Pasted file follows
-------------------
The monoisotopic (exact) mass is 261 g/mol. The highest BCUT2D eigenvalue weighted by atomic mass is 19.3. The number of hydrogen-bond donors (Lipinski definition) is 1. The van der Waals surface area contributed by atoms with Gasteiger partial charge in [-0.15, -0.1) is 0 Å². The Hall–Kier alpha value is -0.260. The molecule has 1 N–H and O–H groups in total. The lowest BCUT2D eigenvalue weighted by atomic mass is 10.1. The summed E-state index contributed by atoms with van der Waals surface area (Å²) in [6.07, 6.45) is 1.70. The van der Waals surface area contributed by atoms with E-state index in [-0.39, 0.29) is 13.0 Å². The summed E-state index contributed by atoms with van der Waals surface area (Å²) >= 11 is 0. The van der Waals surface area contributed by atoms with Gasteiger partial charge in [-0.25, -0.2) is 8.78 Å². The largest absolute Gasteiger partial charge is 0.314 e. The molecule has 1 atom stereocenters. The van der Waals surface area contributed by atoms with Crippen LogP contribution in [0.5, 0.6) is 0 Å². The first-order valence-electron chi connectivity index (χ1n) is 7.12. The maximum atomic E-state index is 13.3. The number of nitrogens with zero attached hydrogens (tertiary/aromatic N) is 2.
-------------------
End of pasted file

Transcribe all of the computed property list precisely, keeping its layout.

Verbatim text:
The monoisotopic (exact) mass is 261 g/mol. The highest BCUT2D eigenvalue weighted by atomic mass is 19.3. The number of hydrogen-bond donors (Lipinski definition) is 1. The van der Waals surface area contributed by atoms with Gasteiger partial charge in [-0.15, -0.1) is 0 Å². The Hall–Kier alpha value is -0.260. The molecule has 1 N–H and O–H groups in total. The lowest BCUT2D eigenvalue weighted by atomic mass is 10.1. The summed E-state index contributed by atoms with van der Waals surface area (Å²) in [6.07, 6.45) is 1.70. The van der Waals surface area contributed by atoms with E-state index in [-0.39, 0.29) is 13.0 Å². The summed E-state index contributed by atoms with van der Waals surface area (Å²) >= 11 is 0. The van der Waals surface area contributed by atoms with Gasteiger partial charge in [-0.25, -0.2) is 8.78 Å². The largest absolute Gasteiger partial charge is 0.314 e. The molecule has 1 atom stereocenters. The van der Waals surface area contributed by atoms with Crippen LogP contribution in [0.5, 0.6) is 0 Å². The first-order valence-electron chi connectivity index (χ1n) is 7.12. The maximum atomic E-state index is 13.3. The number of nitrogens with zero attached hydrogens (tertiary/aromatic N) is 2.